Mark Edmundson says,

"The class is ... playing the informed consumer, letting the provider know where's he's ... not quite up to snuff .... university culture, like American culture writ large, is ... ever more devoted to consumption and entertainment, to the using and using up of goods and images .... buy in order to be."

"What my students are, at their best, is decent. They are potent believers in equality .... What they will not generally do, though, is indict the current system .... Students worry that taking too many chances with their educations will sabotage their future prospects."

"We've created more comfortable, less challenging environments .... What they want most is to talk to one another. A classroom now is ... a place highly conducive to the exchange of existing ideas, the students' ideas .... But what they generally can't do is acquire a new ... perspective, that will cast issues in a fresh light."

"some measure of self-dislike, or self-discontent ... seems to me to be a prerequisite for getting an education that matters. My students ... lack the confidence to acknowledge ... their most precious asset for learning: their ignorance .... Students now do not wish to be criticized, not in any form .... our most intelligent students never learn to strive to overcome what they are."

"The aim of a good liberal arts education was once ... to see that 'we need not be the passive victims of ... "circumstances" .... but that by linking ourselves ... with the great we can become freer ... to be what we most want and value' .... one of the best things about democratic thinking is the conviction that genius can spring up anywhere .... genius helps us apprehend how malleable the present is."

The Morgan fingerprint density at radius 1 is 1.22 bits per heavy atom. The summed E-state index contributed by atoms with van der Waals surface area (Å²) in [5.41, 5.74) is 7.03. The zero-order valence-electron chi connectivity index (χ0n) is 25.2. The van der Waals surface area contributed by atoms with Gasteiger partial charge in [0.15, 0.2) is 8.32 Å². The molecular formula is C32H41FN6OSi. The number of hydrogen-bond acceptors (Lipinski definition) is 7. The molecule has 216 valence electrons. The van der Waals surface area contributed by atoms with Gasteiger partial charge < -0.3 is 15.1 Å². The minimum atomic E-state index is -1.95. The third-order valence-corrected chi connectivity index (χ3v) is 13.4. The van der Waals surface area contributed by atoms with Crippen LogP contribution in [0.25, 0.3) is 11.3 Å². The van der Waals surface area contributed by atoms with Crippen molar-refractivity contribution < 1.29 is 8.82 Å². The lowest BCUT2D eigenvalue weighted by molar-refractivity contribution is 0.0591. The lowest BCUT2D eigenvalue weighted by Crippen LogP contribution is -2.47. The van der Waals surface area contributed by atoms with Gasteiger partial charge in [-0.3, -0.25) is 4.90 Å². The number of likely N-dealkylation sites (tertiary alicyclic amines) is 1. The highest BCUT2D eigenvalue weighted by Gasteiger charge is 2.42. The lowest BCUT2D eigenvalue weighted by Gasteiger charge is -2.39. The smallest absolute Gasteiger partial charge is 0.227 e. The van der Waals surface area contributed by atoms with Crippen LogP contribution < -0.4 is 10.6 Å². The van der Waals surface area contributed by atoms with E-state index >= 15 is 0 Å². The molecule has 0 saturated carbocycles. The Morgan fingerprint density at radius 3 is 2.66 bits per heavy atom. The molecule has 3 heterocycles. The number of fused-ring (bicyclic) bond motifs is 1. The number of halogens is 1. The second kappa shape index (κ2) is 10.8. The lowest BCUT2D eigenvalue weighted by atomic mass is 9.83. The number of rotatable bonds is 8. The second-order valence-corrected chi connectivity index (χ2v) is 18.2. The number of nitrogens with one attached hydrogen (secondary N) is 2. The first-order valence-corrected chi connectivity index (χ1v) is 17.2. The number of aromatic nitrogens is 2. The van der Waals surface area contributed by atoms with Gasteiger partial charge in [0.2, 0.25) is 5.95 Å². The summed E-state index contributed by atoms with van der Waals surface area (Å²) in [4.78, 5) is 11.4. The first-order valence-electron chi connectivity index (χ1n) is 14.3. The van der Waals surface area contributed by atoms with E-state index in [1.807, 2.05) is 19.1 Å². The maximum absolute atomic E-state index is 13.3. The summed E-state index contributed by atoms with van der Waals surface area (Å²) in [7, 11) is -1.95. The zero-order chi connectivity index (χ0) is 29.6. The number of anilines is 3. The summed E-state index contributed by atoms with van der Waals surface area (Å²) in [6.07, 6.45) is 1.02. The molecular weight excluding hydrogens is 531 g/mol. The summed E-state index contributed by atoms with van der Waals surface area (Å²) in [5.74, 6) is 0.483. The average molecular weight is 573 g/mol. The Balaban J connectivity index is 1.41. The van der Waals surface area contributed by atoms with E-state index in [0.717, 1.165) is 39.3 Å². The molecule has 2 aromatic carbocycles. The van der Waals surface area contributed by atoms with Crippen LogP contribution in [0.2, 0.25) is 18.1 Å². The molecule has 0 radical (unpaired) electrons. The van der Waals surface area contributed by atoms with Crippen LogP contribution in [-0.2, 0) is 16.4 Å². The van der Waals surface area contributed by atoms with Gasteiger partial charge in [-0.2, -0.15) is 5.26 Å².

Earl Shorris writes,
"The poor themselves led me in directions I could not have imagined .... 'You've got to teach the moral life of downtown to the children .... a moral alternative to the street' .... to enter the public world, to practice the political life, the poor had first to learn to reflect."

"'You've been cheated .... Rich people learn the humanities; you didn't. The humanities are a foundation for getting along in the world, for thinking, for learning to reflect on the world ... one of the ways to become political ... to negotiate ... to get power ... a more effective method for living in this society.'"

"coming into possession of the faculty of reflection and the skills of politics leads to a choice for the poor ... to get along in a society based on the game ... or they may chose to oppose the game itself ... adopt a moral view other than that of their mentors.... who wants to run that risk?"

VII. In a large group: if Edmundson and Shorris were in conversation,
what might they say to -- and ask -- one another?

What points of agreement/shared assumptions/vocabulary underlie both essays?
What does each of them think constitutes real knowledge/education?
Where does the "cultural capital" lie? How do they see the relation between
home/street and school? Do they recognize the kind of "splitting" Luttrell describes?

What are we learning, about class and differential access to education,
by reading and reflecting on their accounts of teaching?